"A lot of things got away from me," he said. "My confidence in myself, trust in my work. When I beat (Margarito) those things came back to me."
Also on the card is a fight between Canelo Alvarez and 40-year-old former champion Shane Mosley. Alvarez, a 21-year-old rising star from Mexico who is unbeaten in 40 fights, will defend his piece of the 154-pound title against Mosley, who dropped a lopsided decision to Pacquiao in his last fight and was beaten by Mayweather two fights before that.
Olympic medalist Floyd Mayweather of Grand Rapids, Mich., right, lands a right to the face of Roberto Apodaca of El Centro, Calif., during their super featherweight fight at Texas Station in Las Vegas. Mayweather scored a knockout at 37 seconds of the second round. (AP Photo/Lennox McLendon)
Carlos Gerena, left, of Puerto Rico mixes it up with Floyd Mayweather Jr. of Grand Rapids, Mich., during the WBC super featherweight title fight in Las Vegas. Mayweather retained his title when referee Richard Steele, on advice of a ringside physician, stopped the fight after the seventh round. (AP Photo/Lori Cain)
Floyd Mayweather, left, of Grand Rapids, Mich., stands in the ring with his father, Floyd Mayweather Sr., after defeating Diego Corrales of Sacramento, Calif., in their WBC super featherweight championship fight in Las Vegas. Prior to the bout, both Mayweather and Corrales were undefeated. (AP Photo/Eric Risberg)
Floyd Mayweather lands a left to Jose Luis Castillo of Mexico during their WBC lightweight fight at Mandalay Bay Resort in Las Vegas. Due to the closeness of their first bout, Mayweather accepted a rematch, citing the rotator cuff injury to his left shoulder -- which he sustained during training two days before the original match -- as a hindrance the first time. (AP Photo/Laura Rauch)
Floyd Mayweather Jr., right, of Las Vegas, Nev., hits Arturo Gatti of Jersey City, N. J. in second round action of their WBO world super lightweight championship bout at Atlantic City's Boardwalk Hall. Gatti's corner stopped the fight after round six, giving Mayweather his third world title. (AP Photo/Mel Evans)
Floyd Mayweather Jr., right, throws a right at Oscar De La Hoya, during the fifth round of their WBC super welterweight world championship boxing match at the MGM Grand Garden Arena in Las Vegas. The Mayweather-De La Hoya bout set the record for most PPV buys for a boxing match with 2.7 million households, shattering the record of 1.95 million for Evander Holyfield-Mike Tyson II. (AP Photo/Eric Jamison)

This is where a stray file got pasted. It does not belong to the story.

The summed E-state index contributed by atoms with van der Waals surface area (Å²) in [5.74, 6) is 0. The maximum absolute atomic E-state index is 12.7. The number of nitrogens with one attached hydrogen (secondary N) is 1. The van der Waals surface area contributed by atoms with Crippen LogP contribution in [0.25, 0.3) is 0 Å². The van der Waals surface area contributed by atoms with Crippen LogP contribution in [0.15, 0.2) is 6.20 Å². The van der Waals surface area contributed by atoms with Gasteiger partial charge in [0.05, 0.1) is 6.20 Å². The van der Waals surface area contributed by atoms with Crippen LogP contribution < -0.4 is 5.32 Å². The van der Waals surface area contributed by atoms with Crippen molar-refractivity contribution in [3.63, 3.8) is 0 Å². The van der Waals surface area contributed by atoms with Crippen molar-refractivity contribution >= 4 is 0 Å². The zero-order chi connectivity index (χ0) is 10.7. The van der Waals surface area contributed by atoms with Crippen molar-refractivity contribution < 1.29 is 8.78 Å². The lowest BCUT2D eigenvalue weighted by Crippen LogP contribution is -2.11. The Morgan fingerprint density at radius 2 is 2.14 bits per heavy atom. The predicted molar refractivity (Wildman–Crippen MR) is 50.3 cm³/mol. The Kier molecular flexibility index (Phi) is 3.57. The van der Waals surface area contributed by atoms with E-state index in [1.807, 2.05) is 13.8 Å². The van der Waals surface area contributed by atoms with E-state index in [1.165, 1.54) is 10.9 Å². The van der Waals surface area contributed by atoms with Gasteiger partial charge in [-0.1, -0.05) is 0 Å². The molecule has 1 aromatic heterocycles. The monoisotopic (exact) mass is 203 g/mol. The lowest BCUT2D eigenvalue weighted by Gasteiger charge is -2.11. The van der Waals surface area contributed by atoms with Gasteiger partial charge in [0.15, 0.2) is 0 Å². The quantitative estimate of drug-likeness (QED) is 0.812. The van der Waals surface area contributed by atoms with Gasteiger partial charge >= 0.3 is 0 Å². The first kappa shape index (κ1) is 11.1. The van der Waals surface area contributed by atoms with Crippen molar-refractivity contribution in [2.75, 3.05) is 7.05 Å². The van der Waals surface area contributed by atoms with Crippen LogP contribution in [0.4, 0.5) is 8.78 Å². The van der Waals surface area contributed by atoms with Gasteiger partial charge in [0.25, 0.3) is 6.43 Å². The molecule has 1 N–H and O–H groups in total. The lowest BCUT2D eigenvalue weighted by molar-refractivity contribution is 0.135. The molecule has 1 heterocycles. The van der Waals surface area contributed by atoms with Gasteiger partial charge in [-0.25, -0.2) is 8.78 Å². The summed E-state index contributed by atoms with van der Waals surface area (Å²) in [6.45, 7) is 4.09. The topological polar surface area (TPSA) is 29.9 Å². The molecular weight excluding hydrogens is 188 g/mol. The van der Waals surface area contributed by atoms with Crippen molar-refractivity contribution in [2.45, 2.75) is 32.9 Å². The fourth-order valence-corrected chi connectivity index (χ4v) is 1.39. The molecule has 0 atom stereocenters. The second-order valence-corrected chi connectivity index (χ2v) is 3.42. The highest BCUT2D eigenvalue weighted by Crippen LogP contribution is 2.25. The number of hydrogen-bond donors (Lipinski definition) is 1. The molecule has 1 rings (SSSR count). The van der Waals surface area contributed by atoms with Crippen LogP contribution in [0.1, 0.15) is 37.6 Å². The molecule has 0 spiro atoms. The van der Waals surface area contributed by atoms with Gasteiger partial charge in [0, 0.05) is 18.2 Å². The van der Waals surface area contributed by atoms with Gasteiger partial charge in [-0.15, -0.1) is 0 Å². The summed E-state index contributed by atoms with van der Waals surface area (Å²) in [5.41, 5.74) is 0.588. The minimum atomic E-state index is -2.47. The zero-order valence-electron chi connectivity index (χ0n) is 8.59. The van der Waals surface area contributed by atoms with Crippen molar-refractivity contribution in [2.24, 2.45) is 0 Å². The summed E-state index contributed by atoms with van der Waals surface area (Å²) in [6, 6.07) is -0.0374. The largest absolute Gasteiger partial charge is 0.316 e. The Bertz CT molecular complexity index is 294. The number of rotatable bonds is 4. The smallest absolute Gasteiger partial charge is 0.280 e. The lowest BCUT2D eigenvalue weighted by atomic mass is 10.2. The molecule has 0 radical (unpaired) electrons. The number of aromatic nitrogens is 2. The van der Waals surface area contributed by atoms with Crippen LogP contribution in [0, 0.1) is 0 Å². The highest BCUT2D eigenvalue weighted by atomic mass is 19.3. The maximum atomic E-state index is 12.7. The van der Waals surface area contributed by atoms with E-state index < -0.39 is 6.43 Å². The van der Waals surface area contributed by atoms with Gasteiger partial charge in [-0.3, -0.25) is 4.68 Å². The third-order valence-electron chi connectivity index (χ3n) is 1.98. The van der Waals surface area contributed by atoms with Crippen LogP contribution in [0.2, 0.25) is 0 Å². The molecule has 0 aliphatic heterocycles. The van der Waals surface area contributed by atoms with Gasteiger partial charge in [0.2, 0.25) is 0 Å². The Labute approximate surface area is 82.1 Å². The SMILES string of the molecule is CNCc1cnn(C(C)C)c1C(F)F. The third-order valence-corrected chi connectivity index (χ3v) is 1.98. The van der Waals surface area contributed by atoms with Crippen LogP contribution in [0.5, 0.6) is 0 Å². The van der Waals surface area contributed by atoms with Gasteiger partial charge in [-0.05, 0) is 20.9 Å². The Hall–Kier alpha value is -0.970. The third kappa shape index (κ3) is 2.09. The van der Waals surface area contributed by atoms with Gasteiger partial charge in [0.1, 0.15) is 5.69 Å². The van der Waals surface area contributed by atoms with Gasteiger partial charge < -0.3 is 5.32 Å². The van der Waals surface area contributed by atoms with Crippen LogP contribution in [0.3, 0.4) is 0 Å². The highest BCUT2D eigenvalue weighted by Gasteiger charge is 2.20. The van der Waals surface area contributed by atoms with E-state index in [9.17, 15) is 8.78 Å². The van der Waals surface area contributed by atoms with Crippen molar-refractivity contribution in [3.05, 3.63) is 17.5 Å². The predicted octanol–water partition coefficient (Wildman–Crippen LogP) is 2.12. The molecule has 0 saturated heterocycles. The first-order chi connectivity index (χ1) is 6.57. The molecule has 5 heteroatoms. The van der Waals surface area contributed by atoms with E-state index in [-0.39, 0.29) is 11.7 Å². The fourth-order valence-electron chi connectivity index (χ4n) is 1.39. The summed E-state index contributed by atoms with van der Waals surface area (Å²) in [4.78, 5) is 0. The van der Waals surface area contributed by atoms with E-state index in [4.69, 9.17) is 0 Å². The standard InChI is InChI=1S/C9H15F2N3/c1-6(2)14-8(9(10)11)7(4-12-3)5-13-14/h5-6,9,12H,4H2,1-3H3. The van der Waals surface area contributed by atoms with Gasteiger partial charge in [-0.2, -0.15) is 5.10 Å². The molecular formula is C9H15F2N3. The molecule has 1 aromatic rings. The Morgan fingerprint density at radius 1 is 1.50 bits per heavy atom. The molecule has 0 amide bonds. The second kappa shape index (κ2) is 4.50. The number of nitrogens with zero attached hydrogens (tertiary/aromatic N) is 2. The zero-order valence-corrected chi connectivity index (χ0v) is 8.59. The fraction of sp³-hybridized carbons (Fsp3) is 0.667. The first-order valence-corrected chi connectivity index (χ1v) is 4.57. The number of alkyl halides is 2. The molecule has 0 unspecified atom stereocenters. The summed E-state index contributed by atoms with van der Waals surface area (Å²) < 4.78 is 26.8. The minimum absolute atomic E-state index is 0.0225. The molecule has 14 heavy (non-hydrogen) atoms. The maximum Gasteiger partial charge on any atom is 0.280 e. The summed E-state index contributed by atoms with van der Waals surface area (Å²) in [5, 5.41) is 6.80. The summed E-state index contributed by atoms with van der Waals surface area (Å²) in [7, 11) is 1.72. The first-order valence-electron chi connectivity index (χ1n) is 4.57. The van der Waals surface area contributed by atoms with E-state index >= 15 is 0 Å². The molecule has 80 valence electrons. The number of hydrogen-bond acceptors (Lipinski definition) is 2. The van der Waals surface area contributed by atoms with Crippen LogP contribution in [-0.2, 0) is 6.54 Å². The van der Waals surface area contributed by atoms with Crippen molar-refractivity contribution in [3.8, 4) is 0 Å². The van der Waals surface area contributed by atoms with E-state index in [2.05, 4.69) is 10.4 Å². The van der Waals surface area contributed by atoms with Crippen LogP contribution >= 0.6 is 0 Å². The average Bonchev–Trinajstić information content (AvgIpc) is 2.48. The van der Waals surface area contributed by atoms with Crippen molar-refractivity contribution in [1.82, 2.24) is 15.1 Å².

Mayweather celebrates after defeating Hatton in the WBC welterweight boxing title fight at the MGM Grand hotel-casino in Las Vegas. Mayweather congratulated Hatton afterward, calling him the most difficult fighter he'd faced. Shortly after, Mayweather announced his retirement and expressed his interest in becoming a promoter. (AP Photo/Isaac Brekken)
Floyd Mayweather Jr., right, and Juan Manuel Marquez, of Mexico, during their non-title welterweight fight in Las Vegas. On May 2, 2009, it was confirmed that Mayweather was coming out of a 21-month retirement to fight <em>The Ring</em> Lightweight Champion Juan Manuel Márquez. The fight marked only the fifth time in boxing history that a non-heavyweight fight sold more than 1 million pay-per-views, with the official HBO numbers coming in at over 1 million buys; and equalling a total of approximately $52 million. (AP Photo/Rick Bowmer)
Floyd Mayweather delivered a controversial knockout punch to Victor Ortiz during the fourth round of the WBC welterweight title fight in Las Vegas. Although Mayweather's victory was generally accepted as legal, it was also labelled as unsportsmanlike, as Larry Merchant reminds him after the match. Mayweather responded with a barrage of disrespectful comments before exiting the ring.
Boxers Floyd Mayweather, left, and Miguel Cotto face-off during a news conference in New York, Tuesday, Feb. 28, 2012. Cotto and Mayweather will fight in Las Vegas on May 5, 2012 for Cotto's WBA World super welterweight title. (AP Photo/Seth Wenig).